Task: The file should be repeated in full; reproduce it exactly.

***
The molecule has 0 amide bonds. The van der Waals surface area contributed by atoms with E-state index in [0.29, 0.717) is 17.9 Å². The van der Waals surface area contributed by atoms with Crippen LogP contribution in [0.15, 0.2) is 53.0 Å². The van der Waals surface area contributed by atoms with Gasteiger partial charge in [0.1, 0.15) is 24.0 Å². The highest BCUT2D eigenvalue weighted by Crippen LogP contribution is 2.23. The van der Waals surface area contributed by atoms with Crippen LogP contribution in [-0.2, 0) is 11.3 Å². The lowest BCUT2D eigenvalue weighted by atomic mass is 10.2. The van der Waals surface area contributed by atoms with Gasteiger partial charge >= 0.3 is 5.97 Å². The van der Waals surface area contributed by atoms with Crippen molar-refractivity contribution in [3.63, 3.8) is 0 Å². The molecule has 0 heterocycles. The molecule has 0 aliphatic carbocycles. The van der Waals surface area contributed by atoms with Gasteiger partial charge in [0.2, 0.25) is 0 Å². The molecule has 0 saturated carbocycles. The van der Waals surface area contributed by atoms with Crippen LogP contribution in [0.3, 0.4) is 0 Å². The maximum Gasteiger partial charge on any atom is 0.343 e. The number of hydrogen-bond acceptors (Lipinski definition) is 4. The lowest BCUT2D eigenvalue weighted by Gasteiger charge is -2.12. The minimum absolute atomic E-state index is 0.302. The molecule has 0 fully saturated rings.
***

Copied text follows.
The molecule has 0 amide bonds. The van der Waals surface area contributed by atoms with E-state index in [0.29, 0.717) is 17.9 Å². The van der Waals surface area contributed by atoms with Crippen LogP contribution in [0.15, 0.2) is 53.0 Å². The van der Waals surface area contributed by atoms with Gasteiger partial charge in [0.1, 0.15) is 24.0 Å². The highest BCUT2D eigenvalue weighted by Crippen LogP contribution is 2.23. The van der Waals surface area contributed by atoms with Crippen LogP contribution in [-0.2, 0) is 11.3 Å². The lowest BCUT2D eigenvalue weighted by atomic mass is 10.2. The van der Waals surface area contributed by atoms with Gasteiger partial charge >= 0.3 is 5.97 Å². The van der Waals surface area contributed by atoms with Crippen molar-refractivity contribution in [3.63, 3.8) is 0 Å². The molecule has 0 heterocycles. The molecule has 0 aliphatic carbocycles. The van der Waals surface area contributed by atoms with Gasteiger partial charge in [0.2, 0.25) is 0 Å². The molecule has 0 saturated carbocycles. The van der Waals surface area contributed by atoms with Crippen LogP contribution in [0.3, 0.4) is 0 Å². The maximum Gasteiger partial charge on any atom is 0.343 e. The number of hydrogen-bond acceptors (Lipinski definition) is 4. The lowest BCUT2D eigenvalue weighted by Gasteiger charge is -2.12. The minimum absolute atomic E-state index is 0.302. The molecule has 0 fully saturated rings.